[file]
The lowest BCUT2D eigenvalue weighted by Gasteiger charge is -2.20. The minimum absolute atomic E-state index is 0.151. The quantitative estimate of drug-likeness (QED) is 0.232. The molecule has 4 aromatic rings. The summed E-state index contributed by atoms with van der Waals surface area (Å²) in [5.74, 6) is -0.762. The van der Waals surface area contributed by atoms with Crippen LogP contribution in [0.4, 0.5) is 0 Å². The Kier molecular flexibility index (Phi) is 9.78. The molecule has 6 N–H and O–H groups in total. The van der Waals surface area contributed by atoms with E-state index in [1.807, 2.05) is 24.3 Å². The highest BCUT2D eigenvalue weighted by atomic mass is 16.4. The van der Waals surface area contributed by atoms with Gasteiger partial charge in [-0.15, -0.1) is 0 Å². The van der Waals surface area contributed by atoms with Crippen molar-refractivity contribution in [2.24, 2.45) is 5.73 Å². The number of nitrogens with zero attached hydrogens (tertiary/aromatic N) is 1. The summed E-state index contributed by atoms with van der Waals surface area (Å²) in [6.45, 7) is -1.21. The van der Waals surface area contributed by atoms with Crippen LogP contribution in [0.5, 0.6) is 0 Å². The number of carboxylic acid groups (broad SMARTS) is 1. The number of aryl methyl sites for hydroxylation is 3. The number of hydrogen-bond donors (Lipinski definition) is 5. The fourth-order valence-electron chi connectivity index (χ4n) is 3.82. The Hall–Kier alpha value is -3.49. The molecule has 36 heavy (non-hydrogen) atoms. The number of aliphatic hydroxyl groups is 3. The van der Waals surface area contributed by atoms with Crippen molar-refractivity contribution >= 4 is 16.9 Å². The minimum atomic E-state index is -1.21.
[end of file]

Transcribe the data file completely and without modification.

The lowest BCUT2D eigenvalue weighted by Gasteiger charge is -2.20. The minimum absolute atomic E-state index is 0.151. The quantitative estimate of drug-likeness (QED) is 0.232. The molecule has 4 aromatic rings. The summed E-state index contributed by atoms with van der Waals surface area (Å²) in [5.74, 6) is -0.762. The van der Waals surface area contributed by atoms with Crippen LogP contribution in [0.4, 0.5) is 0 Å². The Kier molecular flexibility index (Phi) is 9.78. The molecule has 6 N–H and O–H groups in total. The van der Waals surface area contributed by atoms with E-state index in [1.807, 2.05) is 24.3 Å². The highest BCUT2D eigenvalue weighted by atomic mass is 16.4. The van der Waals surface area contributed by atoms with Gasteiger partial charge in [-0.15, -0.1) is 0 Å². The van der Waals surface area contributed by atoms with Crippen molar-refractivity contribution in [2.24, 2.45) is 5.73 Å². The number of nitrogens with zero attached hydrogens (tertiary/aromatic N) is 1. The summed E-state index contributed by atoms with van der Waals surface area (Å²) in [6.45, 7) is -1.21. The van der Waals surface area contributed by atoms with Crippen LogP contribution in [0.5, 0.6) is 0 Å². The number of carboxylic acid groups (broad SMARTS) is 1. The number of aryl methyl sites for hydroxylation is 3. The number of hydrogen-bond donors (Lipinski definition) is 5. The fourth-order valence-electron chi connectivity index (χ4n) is 3.82. The Hall–Kier alpha value is -3.49. The molecule has 36 heavy (non-hydrogen) atoms. The number of aliphatic hydroxyl groups is 3. The van der Waals surface area contributed by atoms with Crippen molar-refractivity contribution >= 4 is 16.9 Å². The minimum atomic E-state index is -1.21.